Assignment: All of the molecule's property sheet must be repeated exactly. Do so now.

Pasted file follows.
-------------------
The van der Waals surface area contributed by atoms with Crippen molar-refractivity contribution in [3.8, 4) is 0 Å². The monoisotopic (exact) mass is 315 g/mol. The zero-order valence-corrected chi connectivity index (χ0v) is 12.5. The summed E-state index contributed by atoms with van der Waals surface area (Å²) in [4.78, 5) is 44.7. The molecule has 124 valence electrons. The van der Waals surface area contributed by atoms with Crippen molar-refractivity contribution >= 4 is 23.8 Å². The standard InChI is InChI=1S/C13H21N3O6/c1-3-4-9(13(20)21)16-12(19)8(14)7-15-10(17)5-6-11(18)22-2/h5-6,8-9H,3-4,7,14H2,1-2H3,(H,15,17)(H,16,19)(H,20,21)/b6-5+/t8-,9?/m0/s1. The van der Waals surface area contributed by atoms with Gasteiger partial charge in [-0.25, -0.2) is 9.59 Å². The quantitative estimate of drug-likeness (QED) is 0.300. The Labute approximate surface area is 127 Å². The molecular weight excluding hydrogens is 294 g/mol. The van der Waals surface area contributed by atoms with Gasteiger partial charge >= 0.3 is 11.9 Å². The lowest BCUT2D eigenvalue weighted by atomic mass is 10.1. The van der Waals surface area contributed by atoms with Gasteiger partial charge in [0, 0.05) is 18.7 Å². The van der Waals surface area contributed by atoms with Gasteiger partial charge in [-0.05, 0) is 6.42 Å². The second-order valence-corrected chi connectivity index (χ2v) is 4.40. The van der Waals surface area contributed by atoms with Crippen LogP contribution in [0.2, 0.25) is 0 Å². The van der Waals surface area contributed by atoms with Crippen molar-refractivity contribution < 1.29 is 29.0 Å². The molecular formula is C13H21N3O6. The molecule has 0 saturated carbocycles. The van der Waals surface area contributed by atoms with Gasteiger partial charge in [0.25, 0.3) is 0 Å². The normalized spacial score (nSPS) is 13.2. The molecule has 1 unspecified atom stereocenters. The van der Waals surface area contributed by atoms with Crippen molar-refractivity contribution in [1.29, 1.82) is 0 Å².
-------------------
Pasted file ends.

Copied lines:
The van der Waals surface area contributed by atoms with Crippen molar-refractivity contribution in [3.8, 4) is 0 Å². The monoisotopic (exact) mass is 315 g/mol. The zero-order valence-corrected chi connectivity index (χ0v) is 12.5. The summed E-state index contributed by atoms with van der Waals surface area (Å²) in [4.78, 5) is 44.7. The molecule has 124 valence electrons. The van der Waals surface area contributed by atoms with Crippen molar-refractivity contribution >= 4 is 23.8 Å². The standard InChI is InChI=1S/C13H21N3O6/c1-3-4-9(13(20)21)16-12(19)8(14)7-15-10(17)5-6-11(18)22-2/h5-6,8-9H,3-4,7,14H2,1-2H3,(H,15,17)(H,16,19)(H,20,21)/b6-5+/t8-,9?/m0/s1. The van der Waals surface area contributed by atoms with Gasteiger partial charge in [-0.25, -0.2) is 9.59 Å². The quantitative estimate of drug-likeness (QED) is 0.300. The Labute approximate surface area is 127 Å². The molecular weight excluding hydrogens is 294 g/mol. The van der Waals surface area contributed by atoms with Gasteiger partial charge >= 0.3 is 11.9 Å². The lowest BCUT2D eigenvalue weighted by atomic mass is 10.1. The van der Waals surface area contributed by atoms with Gasteiger partial charge in [0, 0.05) is 18.7 Å². The van der Waals surface area contributed by atoms with Gasteiger partial charge in [-0.05, 0) is 6.42 Å². The second-order valence-corrected chi connectivity index (χ2v) is 4.40. The van der Waals surface area contributed by atoms with Crippen LogP contribution in [0.2, 0.25) is 0 Å². The van der Waals surface area contributed by atoms with Crippen molar-refractivity contribution < 1.29 is 29.0 Å². The molecular formula is C13H21N3O6. The molecule has 0 saturated carbocycles. The van der Waals surface area contributed by atoms with Gasteiger partial charge in [0.25, 0.3) is 0 Å². The normalized spacial score (nSPS) is 13.2. The molecule has 1 unspecified atom stereocenters. The van der Waals surface area contributed by atoms with Crippen molar-refractivity contribution in [1.29, 1.82) is 0 Å².